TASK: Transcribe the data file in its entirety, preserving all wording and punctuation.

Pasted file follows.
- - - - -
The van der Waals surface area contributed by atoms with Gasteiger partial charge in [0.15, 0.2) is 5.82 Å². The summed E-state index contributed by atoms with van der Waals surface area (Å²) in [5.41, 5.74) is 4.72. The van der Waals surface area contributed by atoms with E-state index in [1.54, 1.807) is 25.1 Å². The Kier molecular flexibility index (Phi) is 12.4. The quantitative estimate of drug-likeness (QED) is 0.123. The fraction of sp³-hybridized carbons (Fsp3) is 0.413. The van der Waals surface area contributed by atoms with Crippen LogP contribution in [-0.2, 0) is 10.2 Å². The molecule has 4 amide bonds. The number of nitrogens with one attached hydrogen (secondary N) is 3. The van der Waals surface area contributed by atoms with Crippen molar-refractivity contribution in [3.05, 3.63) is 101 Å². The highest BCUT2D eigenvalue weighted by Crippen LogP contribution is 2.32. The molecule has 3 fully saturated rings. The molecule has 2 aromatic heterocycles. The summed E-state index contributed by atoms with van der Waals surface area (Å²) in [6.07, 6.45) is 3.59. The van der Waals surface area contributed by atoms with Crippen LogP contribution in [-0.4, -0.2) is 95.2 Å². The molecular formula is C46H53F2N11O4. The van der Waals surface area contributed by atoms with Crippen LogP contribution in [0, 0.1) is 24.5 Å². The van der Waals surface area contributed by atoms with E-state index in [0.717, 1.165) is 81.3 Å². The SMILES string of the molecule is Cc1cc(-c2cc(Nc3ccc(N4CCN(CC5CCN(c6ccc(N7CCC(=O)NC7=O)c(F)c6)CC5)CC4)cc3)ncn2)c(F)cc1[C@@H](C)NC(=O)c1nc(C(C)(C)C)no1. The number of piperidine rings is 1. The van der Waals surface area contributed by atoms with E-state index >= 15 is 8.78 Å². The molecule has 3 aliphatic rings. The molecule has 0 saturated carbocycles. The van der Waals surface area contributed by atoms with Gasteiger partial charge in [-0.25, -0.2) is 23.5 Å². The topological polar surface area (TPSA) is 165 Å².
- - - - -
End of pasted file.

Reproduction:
The van der Waals surface area contributed by atoms with Gasteiger partial charge in [0.15, 0.2) is 5.82 Å². The summed E-state index contributed by atoms with van der Waals surface area (Å²) in [5.41, 5.74) is 4.72. The van der Waals surface area contributed by atoms with E-state index in [1.54, 1.807) is 25.1 Å². The Kier molecular flexibility index (Phi) is 12.4. The quantitative estimate of drug-likeness (QED) is 0.123. The fraction of sp³-hybridized carbons (Fsp3) is 0.413. The van der Waals surface area contributed by atoms with Crippen LogP contribution in [-0.2, 0) is 10.2 Å². The molecule has 4 amide bonds. The number of nitrogens with one attached hydrogen (secondary N) is 3. The van der Waals surface area contributed by atoms with Crippen molar-refractivity contribution in [3.05, 3.63) is 101 Å². The highest BCUT2D eigenvalue weighted by Crippen LogP contribution is 2.32. The molecule has 3 fully saturated rings. The molecule has 2 aromatic heterocycles. The summed E-state index contributed by atoms with van der Waals surface area (Å²) in [6.07, 6.45) is 3.59. The van der Waals surface area contributed by atoms with Crippen LogP contribution in [-0.4, -0.2) is 95.2 Å². The molecular formula is C46H53F2N11O4. The van der Waals surface area contributed by atoms with Crippen LogP contribution in [0, 0.1) is 24.5 Å². The van der Waals surface area contributed by atoms with E-state index in [0.717, 1.165) is 81.3 Å². The SMILES string of the molecule is Cc1cc(-c2cc(Nc3ccc(N4CCN(CC5CCN(c6ccc(N7CCC(=O)NC7=O)c(F)c6)CC5)CC4)cc3)ncn2)c(F)cc1[C@@H](C)NC(=O)c1nc(C(C)(C)C)no1. The number of piperidine rings is 1. The van der Waals surface area contributed by atoms with E-state index >= 15 is 8.78 Å². The molecule has 3 aliphatic rings. The molecule has 0 saturated carbocycles. The van der Waals surface area contributed by atoms with Gasteiger partial charge in [-0.25, -0.2) is 23.5 Å². The topological polar surface area (TPSA) is 165 Å².